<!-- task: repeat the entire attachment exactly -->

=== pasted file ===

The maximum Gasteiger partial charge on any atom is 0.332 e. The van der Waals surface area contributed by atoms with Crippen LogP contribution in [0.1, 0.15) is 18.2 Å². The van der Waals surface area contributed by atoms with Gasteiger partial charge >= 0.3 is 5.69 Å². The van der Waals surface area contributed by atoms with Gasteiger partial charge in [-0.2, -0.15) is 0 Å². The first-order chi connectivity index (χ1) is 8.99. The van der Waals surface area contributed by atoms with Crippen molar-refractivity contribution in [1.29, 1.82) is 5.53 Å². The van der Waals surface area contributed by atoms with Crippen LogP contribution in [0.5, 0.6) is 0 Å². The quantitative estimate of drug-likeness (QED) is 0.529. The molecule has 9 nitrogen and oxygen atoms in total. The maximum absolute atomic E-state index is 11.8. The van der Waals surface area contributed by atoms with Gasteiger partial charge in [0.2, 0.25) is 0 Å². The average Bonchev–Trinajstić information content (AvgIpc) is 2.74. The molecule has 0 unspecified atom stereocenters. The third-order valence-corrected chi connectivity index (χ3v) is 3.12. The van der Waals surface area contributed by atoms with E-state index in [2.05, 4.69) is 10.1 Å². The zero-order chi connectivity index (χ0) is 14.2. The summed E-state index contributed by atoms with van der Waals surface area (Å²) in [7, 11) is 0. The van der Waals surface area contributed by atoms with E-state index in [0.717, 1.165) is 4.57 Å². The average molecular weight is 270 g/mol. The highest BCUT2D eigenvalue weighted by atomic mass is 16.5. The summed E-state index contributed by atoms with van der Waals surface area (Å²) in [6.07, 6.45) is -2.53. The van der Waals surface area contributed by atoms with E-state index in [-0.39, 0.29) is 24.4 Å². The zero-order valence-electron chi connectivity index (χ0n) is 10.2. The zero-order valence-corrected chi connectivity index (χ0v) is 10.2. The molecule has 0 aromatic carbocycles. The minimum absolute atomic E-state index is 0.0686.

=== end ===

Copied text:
The maximum Gasteiger partial charge on any atom is 0.332 e. The van der Waals surface area contributed by atoms with Crippen LogP contribution in [0.1, 0.15) is 18.2 Å². The van der Waals surface area contributed by atoms with Gasteiger partial charge >= 0.3 is 5.69 Å². The van der Waals surface area contributed by atoms with Gasteiger partial charge in [-0.2, -0.15) is 0 Å². The first-order chi connectivity index (χ1) is 8.99. The van der Waals surface area contributed by atoms with Crippen molar-refractivity contribution in [1.29, 1.82) is 5.53 Å². The van der Waals surface area contributed by atoms with Crippen LogP contribution in [0.5, 0.6) is 0 Å². The quantitative estimate of drug-likeness (QED) is 0.529. The molecule has 9 nitrogen and oxygen atoms in total. The maximum absolute atomic E-state index is 11.8. The van der Waals surface area contributed by atoms with Gasteiger partial charge in [0.2, 0.25) is 0 Å². The average Bonchev–Trinajstić information content (AvgIpc) is 2.74. The molecule has 0 unspecified atom stereocenters. The third-order valence-corrected chi connectivity index (χ3v) is 3.12. The van der Waals surface area contributed by atoms with E-state index in [2.05, 4.69) is 10.1 Å². The zero-order chi connectivity index (χ0) is 14.2. The summed E-state index contributed by atoms with van der Waals surface area (Å²) in [7, 11) is 0. The van der Waals surface area contributed by atoms with E-state index in [0.717, 1.165) is 4.57 Å². The average molecular weight is 270 g/mol. The highest BCUT2D eigenvalue weighted by atomic mass is 16.5. The summed E-state index contributed by atoms with van der Waals surface area (Å²) in [6.07, 6.45) is -2.53. The van der Waals surface area contributed by atoms with E-state index in [-0.39, 0.29) is 24.4 Å². The zero-order valence-electron chi connectivity index (χ0n) is 10.2. The zero-order valence-corrected chi connectivity index (χ0v) is 10.2. The molecule has 0 aromatic carbocycles. The minimum absolute atomic E-state index is 0.0686.